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Cleveland Orchestra to display gift of Mahler’s ‘Resurrection’ manuscript

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Cleveland Orchestra
Manuscripts of Mahler's works are held in collections in Europe, New York City and now Cleveland. This 1894 manuscript of his Symphony No. 2, "Resurrection," sold at auction for $5.6 million in 2016. It has been gifted to the Cleveland Orchestra.

The Cleveland Orchestra opens its 105th season on Thursday and Friday with Gustav Mahler’s Symphony No. 2, “Resurrection.” Ticket holders can view the piece’s original manuscript from 1894, handwritten by the composer, which has been donated by an orchestra trustee. Part of the document will also be on view, free to the public, Wednesday from 4-6 p.m.

The 232-page manuscript was written in “intense black ink” according to Sotheby’s, which auctioned the piece in 2016. It also includes Mahler’s handwritten revisions in both blue crayon and violet ink. It will be housed at the Cleveland Museum of Art and made available for scholars and public viewings.

Cleveland Orchestra Archivist Andria Hoy says it's the first time in 30 years that such a significant manuscript has come up for sale. She describes Mahler's work as "meticulous."

“He's drawing his own staves. He's writing all of his key signatures, putting his instrumentation in and then he's also altering it,” she said.

“You can see where Mahler sometimes has taken something he didn't like and, instead of crossing it out, he's actually scratched it out," she said. "You could actually see the little marks on the paper where he scratched off the ink. You can feel them with your finger, little indents in the paper.”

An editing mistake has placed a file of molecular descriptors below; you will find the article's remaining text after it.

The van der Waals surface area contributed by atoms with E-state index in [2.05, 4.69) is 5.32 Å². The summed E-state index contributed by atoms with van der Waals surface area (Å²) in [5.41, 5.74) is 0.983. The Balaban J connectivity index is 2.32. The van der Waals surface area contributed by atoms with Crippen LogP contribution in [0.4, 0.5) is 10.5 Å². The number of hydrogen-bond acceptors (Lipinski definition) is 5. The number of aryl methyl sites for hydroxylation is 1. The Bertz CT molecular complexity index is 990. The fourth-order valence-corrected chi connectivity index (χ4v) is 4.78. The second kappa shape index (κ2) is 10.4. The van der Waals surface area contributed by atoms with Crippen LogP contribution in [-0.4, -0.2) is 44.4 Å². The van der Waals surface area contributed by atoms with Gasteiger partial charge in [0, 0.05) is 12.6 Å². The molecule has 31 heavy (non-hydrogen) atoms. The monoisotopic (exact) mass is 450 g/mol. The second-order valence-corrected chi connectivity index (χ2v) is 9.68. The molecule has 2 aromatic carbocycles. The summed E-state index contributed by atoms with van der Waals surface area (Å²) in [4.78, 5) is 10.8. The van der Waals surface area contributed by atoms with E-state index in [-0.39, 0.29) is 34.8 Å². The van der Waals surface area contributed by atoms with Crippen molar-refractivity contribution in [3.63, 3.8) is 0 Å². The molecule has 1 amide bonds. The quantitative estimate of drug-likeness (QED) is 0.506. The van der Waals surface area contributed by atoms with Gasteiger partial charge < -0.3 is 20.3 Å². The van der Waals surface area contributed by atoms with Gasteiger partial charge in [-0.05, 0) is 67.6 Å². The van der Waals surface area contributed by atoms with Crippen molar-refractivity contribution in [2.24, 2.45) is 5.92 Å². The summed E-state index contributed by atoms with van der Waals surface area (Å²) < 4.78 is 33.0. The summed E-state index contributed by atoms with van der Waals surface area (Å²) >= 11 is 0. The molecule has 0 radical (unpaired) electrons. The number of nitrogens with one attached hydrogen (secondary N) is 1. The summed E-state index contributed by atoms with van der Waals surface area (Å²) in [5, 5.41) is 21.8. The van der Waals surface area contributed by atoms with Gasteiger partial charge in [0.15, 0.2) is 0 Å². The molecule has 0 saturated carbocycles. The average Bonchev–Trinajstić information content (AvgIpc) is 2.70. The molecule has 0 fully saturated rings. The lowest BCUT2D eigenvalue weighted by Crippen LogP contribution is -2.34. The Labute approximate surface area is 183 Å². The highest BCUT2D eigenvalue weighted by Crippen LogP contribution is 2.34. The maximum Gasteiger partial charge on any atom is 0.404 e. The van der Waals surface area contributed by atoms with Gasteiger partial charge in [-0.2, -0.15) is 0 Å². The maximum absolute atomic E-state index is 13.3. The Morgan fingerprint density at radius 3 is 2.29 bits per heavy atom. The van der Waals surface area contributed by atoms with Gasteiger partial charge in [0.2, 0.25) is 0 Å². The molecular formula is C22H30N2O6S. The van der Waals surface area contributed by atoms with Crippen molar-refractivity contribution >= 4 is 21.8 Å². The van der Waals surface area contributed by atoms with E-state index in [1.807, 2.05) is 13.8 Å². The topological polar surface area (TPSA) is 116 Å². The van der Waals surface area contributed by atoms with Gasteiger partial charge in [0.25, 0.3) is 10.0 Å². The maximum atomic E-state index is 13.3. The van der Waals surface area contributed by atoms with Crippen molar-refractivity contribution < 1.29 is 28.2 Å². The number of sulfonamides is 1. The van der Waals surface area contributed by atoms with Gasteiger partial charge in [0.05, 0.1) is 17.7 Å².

Hoy said the pages are on thick manuscript paper, about 31 cm by 38 cm, and unbound. That's unusual, but she said, "in some ways it makes it easier to preserve because we can extract single pages if they needed preservation."

Mahler’s widow, Alma, gave the manuscript to the Dutch conductor Willem Mengelberg. After Mengelberg’s death, the Mengelberg Foundation retained ownership and it was eventually put on deposit at the Gemeentemuseum in the Hague in 1982. In 1984, American publisher Gilbert Kaplan purchased the score. Following Kaplan’s death in 2016, the manuscript was purchased at auction by Austrian media executive Herbert G. Kloiber for $5.63 million. He’s been a Cleveland Orchestra board member since 2010. His company, Clasart Classic, has produced several DVDs of performances by the orchestra.

Music Director Franz Welser-Möst said via a news release, “To see Mahler’s handwriting on the page and to follow his process, one feels even closer to the composer and to this masterpiece.” Orchestra President André Gremillet called the manuscript “one of the great touchstones in the history of Western music.”

Mahler made his only trip to Cleveland in December 1910, to conduct a concert of the New York Philharmonic at Grays Armory. He would pass away five months later. A program from that performance is in the Cleveland Orchestra archive:

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Cleveland Orchestra archive
Mahler's 1910 trip to Cleveland was arranged by Orchestra founder Adella Prentiss Hughes. He conducted the New York Philharmonic on the first stop of its inaugural tour west of New York City.

The Cleveland Orchestra provided a list of Mahler symphonic work manuscripts and their locations in the world.

No. 1 – Beinecke Library at Yale University, CT

No. 2 – The Cleveland Orchestra

No. 3 – Morgan Library, NYC (on deposit from Robert Lehman)

No. 4 – Musikverein, Vienna

No. 5 – Morgan Library, NYC

No. 6 – Musikverein, Vienna

No. 7 – Dutch Musical Institute (owned by the Concertgebouw), the Netherlands

No. 8 – Bayerische Staatsbibliothek in Munich, Germany

No. 9 – Morgan Library, NYC (on deposit from Robert Lehman)

Das Lied von der Erde – Morgan Library, NYC (on deposit from Robert Lehman)

Thursday's season premiere will be broadcast live on 90.3 WCLV.

Kabir Bhatia is a senior reporter for Ideastream Public Media's arts & culture team.